Field Excursion to the Wealden Group (Early Cretaceous) of the Isle of Wight
2nd September 2000 - Leader: Dave Martill
The Lower Cretaceous Wealden Group rocks of the southeast and southwest coasts of the Isle of Wight are of international importance for the abundance, diversity and high quality of preservation of dinosaur fossils. No other site in Europe yields dinosaurs in such profusion, and because very few sites of similar age are known elsewhere in the world, the Isle of Wight fossils offer a unique window to life in and around the coastal swamps and lagoons of Europe approximately 120 million years ago. Although fishermen and beachcombers surely must have found dinosaur fossils on the beaches and while dredging for scallops in historic times, the first description of dinosaur bones from the Island was not written until 1829. The accolade of first person to describe an Isle of Wight dinosaur bone goes to Dean William Buckland, then at Oxford, who described some fragmentary remains of Iguanodon found on the beach at Yaverland on the southeast coast (Buckland 1829). Since that time hundreds of dinosaur fossils have been discovered and described. Many famous scientists visited the Isle of Wight during the Victorian Era, including even Charles Darwin, who apparently began writing The Origin of Species while holidaying at Sandown. It is not known if Darwin collected fossils while on the Island, or whether or not he met any of the fossil collectors living on the Island at the time. But many other eminent scientists did.
Today, experts in geology and palaeontology continue to explore the Island for its ancient treasures. Oil companies use the Island's cliffs to familiarise their geologists with rocks unseen deep below the-English Channel and Western approaches where recent offshore exploration has discovered oil reserves deserved of further exploration. The Geology of the Isle of Wight clearly has an important role to play in our national natural, cultural and economic activities.
THE EARLY SCIENTIFIC PERIOD
Dean William Buckland (b. 1784, d. 1856)
Considered by many historians to have been one of the Great British eccentrics, William Buckland was of sound mind, a great thinker and certainly not too eccentric, for he later became Dean of Westminster Abbey. His eccentricity is in part attributed to his keeping of wild animals such as bears and jackals.... in his house! But he was also one of the earliest of a long list of eminent clergy who studied natural history and geology in a scientific fashion. Perhaps it was this activity that was considered eccentric in the earliest part of the 19th century! Buckland was one of the founders of modern vertebrate palaeontology and a major scientific achievement attributable to him is that he was first to name and scientifically describe a dinosaur, Megalosaurus, in 1824, beating Gideon Mantell by just one year (Searjeant 1997). It is worth noting here that Buckland did not invent the name Megalosaurus, this can be attributed to James Parkinson (1822). Besides being the first person to scientifically describe dinosaur remains (which came from Qxfordshire), Buckland also had a collection of dinosaur bones from Yaverland, near Sandown. These appear to have been collected during the Summer of 1842 or 1843 in one group and filled five boxes (as recorded in a letter written by Buckland to a Mr Stowe of Buckingham in December 1843 and reproduced by Phillips (1871, p. 245)). These probably represent the first Isle of Wight dinosaur bones to have ended up in a scientific collection. Buckland described one of these bones, a large pedal phalange, in 1829, and thus became the first person to figure and describe a dinosaur bone form the Isle of Wight. Buckland was also in possession of a complete skeleton of Hypsilophodon from the Isle of Wight (one of a pair found together at Barnes High, the other went to Gideon Mantell). These specimens went undescribed because both Buckland and Mantell thought the skeletons were of young Iguanodon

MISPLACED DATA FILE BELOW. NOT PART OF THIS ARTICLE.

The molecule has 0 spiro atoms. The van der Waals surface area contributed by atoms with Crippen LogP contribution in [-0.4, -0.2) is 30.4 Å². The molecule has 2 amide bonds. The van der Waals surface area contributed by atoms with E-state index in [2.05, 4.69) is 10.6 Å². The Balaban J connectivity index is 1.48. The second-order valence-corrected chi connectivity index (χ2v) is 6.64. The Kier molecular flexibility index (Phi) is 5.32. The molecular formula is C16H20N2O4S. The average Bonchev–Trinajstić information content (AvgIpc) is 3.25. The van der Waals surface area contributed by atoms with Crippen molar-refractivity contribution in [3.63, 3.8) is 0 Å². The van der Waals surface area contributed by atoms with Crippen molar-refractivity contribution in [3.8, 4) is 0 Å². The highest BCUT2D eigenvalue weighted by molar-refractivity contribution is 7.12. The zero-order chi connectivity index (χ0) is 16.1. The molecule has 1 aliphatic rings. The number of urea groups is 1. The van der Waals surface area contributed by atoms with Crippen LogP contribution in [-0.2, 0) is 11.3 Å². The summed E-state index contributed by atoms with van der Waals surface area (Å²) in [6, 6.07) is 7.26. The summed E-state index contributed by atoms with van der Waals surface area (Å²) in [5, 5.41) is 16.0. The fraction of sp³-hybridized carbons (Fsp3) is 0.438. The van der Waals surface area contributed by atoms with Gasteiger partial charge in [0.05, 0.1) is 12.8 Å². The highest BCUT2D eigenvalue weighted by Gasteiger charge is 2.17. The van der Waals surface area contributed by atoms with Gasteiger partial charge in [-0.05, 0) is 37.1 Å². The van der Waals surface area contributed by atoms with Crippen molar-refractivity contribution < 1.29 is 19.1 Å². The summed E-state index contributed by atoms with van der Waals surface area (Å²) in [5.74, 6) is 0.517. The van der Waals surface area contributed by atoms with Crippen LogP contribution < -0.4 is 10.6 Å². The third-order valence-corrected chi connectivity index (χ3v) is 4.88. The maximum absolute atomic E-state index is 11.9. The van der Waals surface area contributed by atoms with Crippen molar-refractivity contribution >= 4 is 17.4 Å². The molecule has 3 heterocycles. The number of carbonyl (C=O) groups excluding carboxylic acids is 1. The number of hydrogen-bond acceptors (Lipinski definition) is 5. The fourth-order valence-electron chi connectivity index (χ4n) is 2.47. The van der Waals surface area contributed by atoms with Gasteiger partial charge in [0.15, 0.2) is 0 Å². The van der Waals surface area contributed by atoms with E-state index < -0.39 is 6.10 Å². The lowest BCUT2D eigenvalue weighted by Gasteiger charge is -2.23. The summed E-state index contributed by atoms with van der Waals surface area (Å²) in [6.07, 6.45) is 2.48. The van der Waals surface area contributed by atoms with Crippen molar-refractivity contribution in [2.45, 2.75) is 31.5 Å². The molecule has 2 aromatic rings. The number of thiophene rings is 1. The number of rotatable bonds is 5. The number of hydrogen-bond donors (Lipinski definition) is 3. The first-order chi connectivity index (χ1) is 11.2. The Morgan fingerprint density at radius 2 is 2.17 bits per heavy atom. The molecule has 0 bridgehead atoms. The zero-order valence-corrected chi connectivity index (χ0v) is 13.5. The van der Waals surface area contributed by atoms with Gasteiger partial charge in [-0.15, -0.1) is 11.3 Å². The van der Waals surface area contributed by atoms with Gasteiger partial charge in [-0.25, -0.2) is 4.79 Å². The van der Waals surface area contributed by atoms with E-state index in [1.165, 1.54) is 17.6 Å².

Gideon Algernon Mantell (b. 1790, d. 1852)
Gideon Algernon Mantell was a physician and surgeon who lived in Lewes, East Sussex. His biggest claim to fame is as the discoverer and earliest scientific describer of the first ornithischian dinosaur to be found, a fossil he called Iguanodon. However, like Buckland, Mantell did not know his new animal as a dinosaur, for the term was not invented for another 16 years. A possibly apocryphal story suggests that it was his wife Mary Anne who, in 1822, found a large and highly unusual tooth in a stone pile during a protracted wait while Mantell attended to a patient. This story has subsequently been claimed to be nothing more than sentimental romanticism, and the truth is much more mundane (Dean 1999). However, (Lucas (1999) considers Dean's claim to be unconvincing, so there may be some truth in the story yet. Later, Mantell (1825) went on to describe this and other teeth, as well as numerous bones, obtained from strata in the Tilgate Forest of the Weald of Sussex and from around the village of Cuckfield. Had he described the tooth when it was first found he would have been credited with being the first person to describe and name a dinosaur. However, he was beaten by Dean William Buckland (see above) who described his Jurassic Megalosaurus from Oxfordshire just one year earlier (Buckland 1824).
Mantell wrote several books on geology and palaeontology, including Geological Excursions round the Isle of Wight and along the adjacent coast of Dorsetshire (Mantell 1854). He also wrote a number of scientific papers in which he described dinosaur remains from the Isle of Wight (e.g., Mantell 1846). He is remembered by scientists for having several Lower Cretaceous fossil species named after him including the fish Lepidotes mantelli and the dinosaur Iguanodon mantelli.